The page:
Functions which want to emulate Kernighan & Ritchie style functions (i.e., in ANSI C, functions without a typed argument list) cannot use the type values char, schar, uchar, short, ushort, float. As prescribed by the default K&R C expression promotions, they have to use int instead of char, schar, uchar, short, ushort and double instead of float.

The macros va_start_longlong(), va_start_ulonglong(), va_return_longlong(), va_return_ulonglong(), va_arg_longlong() and va_arg_ulonglong() work only if the C compiler has a working long long 64-bit integer type.

The struct types used in va_start_struct() and va_struct() must only contain (signed or unsigned) int, long, long long or pointer fields. Struct types containing (signed or unsigned) char, short, float, double or other structs are not supported.

 

EXAMPLE

This example, a possible implementation of execl(3) on top of execv(2) using varargs(3),

#include <varargs.h>
#define MAXARGS 100
/* execl is called by execl(file, arg1, arg2, ..., (char *)0); */
int execl (va_alist)
  va_dcl
{
  va_list ap;
  char* file;
  char* args[MAXARGS];
  int argno = 0;
  va_start (ap);
  file = va_arg(ap, char*);
  while ((args[argno] = va_arg(ap, char*)) != (char *)0)
    argno++;
  va_end (ap);
  return execv(file, args);
}

looks like this using vacall(3):

#include <vacall.h>
#define MAXARGS 100
/* execl is called by vacall(file, arg1, arg2, ..., (char *)0); */
void execl (ap)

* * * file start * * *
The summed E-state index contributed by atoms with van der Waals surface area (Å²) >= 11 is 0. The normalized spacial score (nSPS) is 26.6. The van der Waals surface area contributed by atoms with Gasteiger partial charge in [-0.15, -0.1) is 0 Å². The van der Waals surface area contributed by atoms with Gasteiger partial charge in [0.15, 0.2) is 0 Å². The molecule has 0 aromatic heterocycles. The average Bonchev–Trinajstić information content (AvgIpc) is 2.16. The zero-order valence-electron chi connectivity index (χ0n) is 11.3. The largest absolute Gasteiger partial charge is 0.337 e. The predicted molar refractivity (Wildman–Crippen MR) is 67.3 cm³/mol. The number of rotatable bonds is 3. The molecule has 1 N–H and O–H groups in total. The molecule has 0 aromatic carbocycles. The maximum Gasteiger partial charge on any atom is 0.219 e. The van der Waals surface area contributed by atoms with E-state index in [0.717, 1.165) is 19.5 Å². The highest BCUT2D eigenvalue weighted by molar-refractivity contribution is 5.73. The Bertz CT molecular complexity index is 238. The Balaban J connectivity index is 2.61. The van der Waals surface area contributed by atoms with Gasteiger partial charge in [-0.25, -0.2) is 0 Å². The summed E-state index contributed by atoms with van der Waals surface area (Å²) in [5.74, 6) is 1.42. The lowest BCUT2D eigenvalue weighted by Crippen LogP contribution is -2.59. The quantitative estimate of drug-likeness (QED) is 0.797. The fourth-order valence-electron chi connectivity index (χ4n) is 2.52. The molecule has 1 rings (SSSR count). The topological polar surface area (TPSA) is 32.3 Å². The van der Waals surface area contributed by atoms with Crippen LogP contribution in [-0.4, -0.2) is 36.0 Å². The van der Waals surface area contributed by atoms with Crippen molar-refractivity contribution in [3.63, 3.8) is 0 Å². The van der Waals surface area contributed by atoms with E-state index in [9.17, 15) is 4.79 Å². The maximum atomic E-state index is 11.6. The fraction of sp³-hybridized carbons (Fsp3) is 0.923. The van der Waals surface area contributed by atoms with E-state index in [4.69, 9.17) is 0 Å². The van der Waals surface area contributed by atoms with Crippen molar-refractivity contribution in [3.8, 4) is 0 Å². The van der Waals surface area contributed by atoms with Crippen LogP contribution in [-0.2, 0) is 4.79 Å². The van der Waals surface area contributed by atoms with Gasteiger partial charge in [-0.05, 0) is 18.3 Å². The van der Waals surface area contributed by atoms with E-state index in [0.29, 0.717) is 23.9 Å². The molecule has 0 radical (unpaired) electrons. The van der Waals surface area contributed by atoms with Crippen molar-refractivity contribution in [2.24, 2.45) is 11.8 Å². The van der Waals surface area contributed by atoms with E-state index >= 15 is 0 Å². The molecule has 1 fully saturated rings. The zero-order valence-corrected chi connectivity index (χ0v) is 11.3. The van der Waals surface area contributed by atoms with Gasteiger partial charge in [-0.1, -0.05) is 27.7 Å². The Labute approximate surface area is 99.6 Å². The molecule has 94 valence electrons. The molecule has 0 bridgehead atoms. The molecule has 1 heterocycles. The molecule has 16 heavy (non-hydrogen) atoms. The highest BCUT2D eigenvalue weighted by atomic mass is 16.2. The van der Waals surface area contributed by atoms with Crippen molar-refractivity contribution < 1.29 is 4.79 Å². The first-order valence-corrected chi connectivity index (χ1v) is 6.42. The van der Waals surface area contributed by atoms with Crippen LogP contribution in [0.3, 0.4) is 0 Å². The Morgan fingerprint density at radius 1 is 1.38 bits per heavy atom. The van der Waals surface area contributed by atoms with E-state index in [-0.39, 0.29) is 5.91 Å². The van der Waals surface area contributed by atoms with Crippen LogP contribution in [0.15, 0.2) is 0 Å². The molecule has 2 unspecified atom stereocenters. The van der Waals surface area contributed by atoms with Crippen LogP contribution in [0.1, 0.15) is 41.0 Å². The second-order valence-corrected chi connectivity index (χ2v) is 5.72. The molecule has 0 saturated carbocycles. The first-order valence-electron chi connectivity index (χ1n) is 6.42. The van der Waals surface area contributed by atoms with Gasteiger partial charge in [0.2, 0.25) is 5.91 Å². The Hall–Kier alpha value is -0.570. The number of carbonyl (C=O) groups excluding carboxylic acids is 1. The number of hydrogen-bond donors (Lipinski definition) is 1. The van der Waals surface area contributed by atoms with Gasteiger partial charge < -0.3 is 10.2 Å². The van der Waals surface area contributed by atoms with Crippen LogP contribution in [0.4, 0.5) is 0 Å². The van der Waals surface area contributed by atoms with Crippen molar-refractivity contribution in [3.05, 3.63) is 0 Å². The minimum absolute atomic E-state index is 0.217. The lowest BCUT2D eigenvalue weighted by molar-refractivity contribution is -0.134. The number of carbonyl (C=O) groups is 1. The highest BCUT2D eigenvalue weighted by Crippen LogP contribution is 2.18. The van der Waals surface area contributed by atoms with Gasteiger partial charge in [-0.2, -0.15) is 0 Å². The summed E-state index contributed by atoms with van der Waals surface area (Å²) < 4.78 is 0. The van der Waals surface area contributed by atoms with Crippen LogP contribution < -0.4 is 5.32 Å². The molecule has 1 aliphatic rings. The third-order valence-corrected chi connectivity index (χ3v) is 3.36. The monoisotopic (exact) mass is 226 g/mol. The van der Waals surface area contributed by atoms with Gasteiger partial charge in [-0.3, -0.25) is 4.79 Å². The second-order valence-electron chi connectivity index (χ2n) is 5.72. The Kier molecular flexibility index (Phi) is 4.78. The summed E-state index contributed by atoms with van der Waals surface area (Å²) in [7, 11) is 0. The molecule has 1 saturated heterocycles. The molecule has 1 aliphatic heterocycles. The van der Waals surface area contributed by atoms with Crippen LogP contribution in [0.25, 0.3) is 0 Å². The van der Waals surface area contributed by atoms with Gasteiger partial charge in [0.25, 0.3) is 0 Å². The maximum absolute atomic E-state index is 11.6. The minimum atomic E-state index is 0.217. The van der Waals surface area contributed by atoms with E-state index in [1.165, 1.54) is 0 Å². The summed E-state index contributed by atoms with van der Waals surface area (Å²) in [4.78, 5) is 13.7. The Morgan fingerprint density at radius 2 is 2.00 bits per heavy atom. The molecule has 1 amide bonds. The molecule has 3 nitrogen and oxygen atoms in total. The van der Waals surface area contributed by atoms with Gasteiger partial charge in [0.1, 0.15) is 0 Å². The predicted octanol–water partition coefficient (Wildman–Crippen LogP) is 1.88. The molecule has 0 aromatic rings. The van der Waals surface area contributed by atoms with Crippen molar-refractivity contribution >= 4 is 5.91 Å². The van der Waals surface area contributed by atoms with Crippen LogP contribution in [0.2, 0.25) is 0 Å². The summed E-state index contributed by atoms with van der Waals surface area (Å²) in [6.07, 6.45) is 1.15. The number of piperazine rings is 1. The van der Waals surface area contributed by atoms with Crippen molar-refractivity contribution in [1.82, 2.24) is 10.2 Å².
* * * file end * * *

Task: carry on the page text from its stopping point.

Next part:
va_alist ap;
{
  char* file;
  char* args[MAXARGS];
  int argno = 0;
  int retval;
  va_start_int (ap);
  file = va_arg_ptr(ap, char*);
  while ((args[argno] = va_arg_ptr(ap, char*)) != (char *)0)
    argno++;
  retval = execv(file, args);
  va_return_int (ap, retval);
}
vacall_function = &execl;

 

SEE ALSO

varargs(3), trampoline(3), callback(3).

 

BUGS

The current implementations have been tested on a selection of common cases but there are probably still many bugs.

There are typically built-in limits on the size of the argument-list, which may also include the size of any structure arguments.

The decision whether a struct is to be returned in registers or in memory considers only the struct's size and alignment. This is inaccurate: for example, gcc on m68k-next returns struct { char a,b,c; } in registers and struct { char a[3]; } in memory, although both types have the same size and the same alignment.

<vacall.h> cannot be included when <varargs.h> or <stdarg.h> is included. (Name clash for va_alist.)

The argument list can only be walked once.

The use of the global variable vacall_function is not reentrant. This is fixed in the callback(3) package.

 

PORTING

Knowledge about argument passing conventions can be found in the gcc source, file gcc-2.6.3/config/cpu/cpu.h, section "Stack layout; function entry, exit and calling."

The implementation of varargs for gcc can be found in the gcc source, files gcc-2.6.3/ginclude/va*.h.

gcc's __builtin_saveregs() function is defined in the gcc source, file gcc-2.6.3/libgcc2.c.

 

AUTHOR

Bruno Haible <bruno@clisp.org>

 

ACKNOWLEDGEMENTS

Many ideas and a lot of code were cribbed from the gcc source.


 

Index

NAME
SYNOPSIS
DESCRIPTION
NOTES
EXAMPLE
SEE ALSO
BUGS
PORTING
AUTHOR
ACKNOWLEDGEMENTS

This document was created by man2html, using the manual pages.
Time: 21:58:01 GMT, April 16, 2011